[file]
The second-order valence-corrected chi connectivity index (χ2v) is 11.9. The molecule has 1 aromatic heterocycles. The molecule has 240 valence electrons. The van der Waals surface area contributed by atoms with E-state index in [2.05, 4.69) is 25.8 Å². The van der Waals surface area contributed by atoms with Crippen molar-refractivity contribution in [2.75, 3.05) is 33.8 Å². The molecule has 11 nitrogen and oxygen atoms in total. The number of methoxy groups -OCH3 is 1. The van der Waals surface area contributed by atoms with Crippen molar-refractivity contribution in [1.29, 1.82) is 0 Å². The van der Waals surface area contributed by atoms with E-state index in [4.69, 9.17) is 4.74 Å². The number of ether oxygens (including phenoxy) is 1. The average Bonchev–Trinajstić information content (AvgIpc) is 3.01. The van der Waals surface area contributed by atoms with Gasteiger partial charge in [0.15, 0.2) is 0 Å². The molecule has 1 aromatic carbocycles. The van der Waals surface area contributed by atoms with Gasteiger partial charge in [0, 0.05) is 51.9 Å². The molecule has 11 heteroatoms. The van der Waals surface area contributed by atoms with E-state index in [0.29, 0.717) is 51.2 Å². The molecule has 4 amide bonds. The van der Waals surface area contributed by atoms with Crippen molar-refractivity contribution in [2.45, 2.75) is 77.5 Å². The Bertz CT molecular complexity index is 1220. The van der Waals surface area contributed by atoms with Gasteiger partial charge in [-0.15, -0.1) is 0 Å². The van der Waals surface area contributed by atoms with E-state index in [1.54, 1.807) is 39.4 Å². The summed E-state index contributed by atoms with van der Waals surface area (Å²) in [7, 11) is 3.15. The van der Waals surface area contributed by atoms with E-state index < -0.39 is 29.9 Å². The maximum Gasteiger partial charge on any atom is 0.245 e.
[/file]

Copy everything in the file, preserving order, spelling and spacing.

The second-order valence-corrected chi connectivity index (χ2v) is 11.9. The molecule has 1 aromatic heterocycles. The molecule has 240 valence electrons. The van der Waals surface area contributed by atoms with E-state index in [2.05, 4.69) is 25.8 Å². The van der Waals surface area contributed by atoms with Crippen molar-refractivity contribution in [2.75, 3.05) is 33.8 Å². The molecule has 11 nitrogen and oxygen atoms in total. The number of methoxy groups -OCH3 is 1. The van der Waals surface area contributed by atoms with Crippen molar-refractivity contribution in [1.29, 1.82) is 0 Å². The van der Waals surface area contributed by atoms with E-state index in [4.69, 9.17) is 4.74 Å². The number of ether oxygens (including phenoxy) is 1. The average Bonchev–Trinajstić information content (AvgIpc) is 3.01. The van der Waals surface area contributed by atoms with Gasteiger partial charge in [0.15, 0.2) is 0 Å². The molecule has 1 aromatic carbocycles. The van der Waals surface area contributed by atoms with Gasteiger partial charge in [0, 0.05) is 51.9 Å². The molecule has 11 heteroatoms. The van der Waals surface area contributed by atoms with E-state index in [0.29, 0.717) is 51.2 Å². The molecule has 4 amide bonds. The van der Waals surface area contributed by atoms with Crippen molar-refractivity contribution in [2.45, 2.75) is 77.5 Å². The Bertz CT molecular complexity index is 1220. The van der Waals surface area contributed by atoms with Gasteiger partial charge in [-0.15, -0.1) is 0 Å². The van der Waals surface area contributed by atoms with E-state index in [1.54, 1.807) is 39.4 Å². The summed E-state index contributed by atoms with van der Waals surface area (Å²) in [7, 11) is 3.15. The van der Waals surface area contributed by atoms with E-state index < -0.39 is 29.9 Å². The maximum Gasteiger partial charge on any atom is 0.245 e.